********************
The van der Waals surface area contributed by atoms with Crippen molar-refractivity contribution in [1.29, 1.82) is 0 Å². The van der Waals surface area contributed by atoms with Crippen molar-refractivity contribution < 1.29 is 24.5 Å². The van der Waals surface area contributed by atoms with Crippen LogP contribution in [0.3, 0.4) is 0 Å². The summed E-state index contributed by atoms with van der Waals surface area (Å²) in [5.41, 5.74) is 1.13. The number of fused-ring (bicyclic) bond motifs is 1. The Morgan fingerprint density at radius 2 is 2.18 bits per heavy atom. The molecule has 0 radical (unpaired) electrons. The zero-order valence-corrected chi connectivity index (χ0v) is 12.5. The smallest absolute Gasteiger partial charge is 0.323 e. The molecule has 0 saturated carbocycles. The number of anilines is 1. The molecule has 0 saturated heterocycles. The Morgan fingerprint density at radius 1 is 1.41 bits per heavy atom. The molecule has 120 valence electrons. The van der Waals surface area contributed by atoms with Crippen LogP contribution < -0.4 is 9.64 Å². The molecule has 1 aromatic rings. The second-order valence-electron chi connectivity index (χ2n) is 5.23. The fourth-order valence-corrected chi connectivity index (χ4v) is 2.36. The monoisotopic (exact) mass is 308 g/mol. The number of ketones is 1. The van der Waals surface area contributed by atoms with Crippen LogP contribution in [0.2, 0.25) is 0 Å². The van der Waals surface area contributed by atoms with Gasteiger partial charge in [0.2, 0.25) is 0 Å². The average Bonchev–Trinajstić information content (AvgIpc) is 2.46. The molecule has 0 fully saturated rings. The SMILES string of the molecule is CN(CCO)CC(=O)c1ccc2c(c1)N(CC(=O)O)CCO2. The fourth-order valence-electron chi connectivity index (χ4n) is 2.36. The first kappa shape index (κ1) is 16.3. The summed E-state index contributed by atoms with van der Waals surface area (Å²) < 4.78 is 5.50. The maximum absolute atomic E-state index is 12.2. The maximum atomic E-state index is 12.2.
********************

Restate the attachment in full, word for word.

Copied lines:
The van der Waals surface area contributed by atoms with Crippen molar-refractivity contribution in [1.29, 1.82) is 0 Å². The van der Waals surface area contributed by atoms with Crippen molar-refractivity contribution < 1.29 is 24.5 Å². The van der Waals surface area contributed by atoms with Crippen LogP contribution in [0.3, 0.4) is 0 Å². The summed E-state index contributed by atoms with van der Waals surface area (Å²) in [5.41, 5.74) is 1.13. The number of fused-ring (bicyclic) bond motifs is 1. The Morgan fingerprint density at radius 2 is 2.18 bits per heavy atom. The molecule has 0 radical (unpaired) electrons. The zero-order valence-corrected chi connectivity index (χ0v) is 12.5. The smallest absolute Gasteiger partial charge is 0.323 e. The molecule has 0 saturated carbocycles. The number of anilines is 1. The molecule has 0 saturated heterocycles. The Morgan fingerprint density at radius 1 is 1.41 bits per heavy atom. The molecule has 120 valence electrons. The van der Waals surface area contributed by atoms with Crippen LogP contribution < -0.4 is 9.64 Å². The molecule has 1 aromatic rings. The second-order valence-electron chi connectivity index (χ2n) is 5.23. The fourth-order valence-corrected chi connectivity index (χ4v) is 2.36. The monoisotopic (exact) mass is 308 g/mol. The number of ketones is 1. The van der Waals surface area contributed by atoms with Crippen LogP contribution in [0.2, 0.25) is 0 Å². The van der Waals surface area contributed by atoms with Gasteiger partial charge in [0.2, 0.25) is 0 Å². The average Bonchev–Trinajstić information content (AvgIpc) is 2.46. The molecule has 0 fully saturated rings. The SMILES string of the molecule is CN(CCO)CC(=O)c1ccc2c(c1)N(CC(=O)O)CCO2. The fourth-order valence-electron chi connectivity index (χ4n) is 2.36. The first kappa shape index (κ1) is 16.3. The summed E-state index contributed by atoms with van der Waals surface area (Å²) < 4.78 is 5.50. The maximum absolute atomic E-state index is 12.2. The maximum atomic E-state index is 12.2.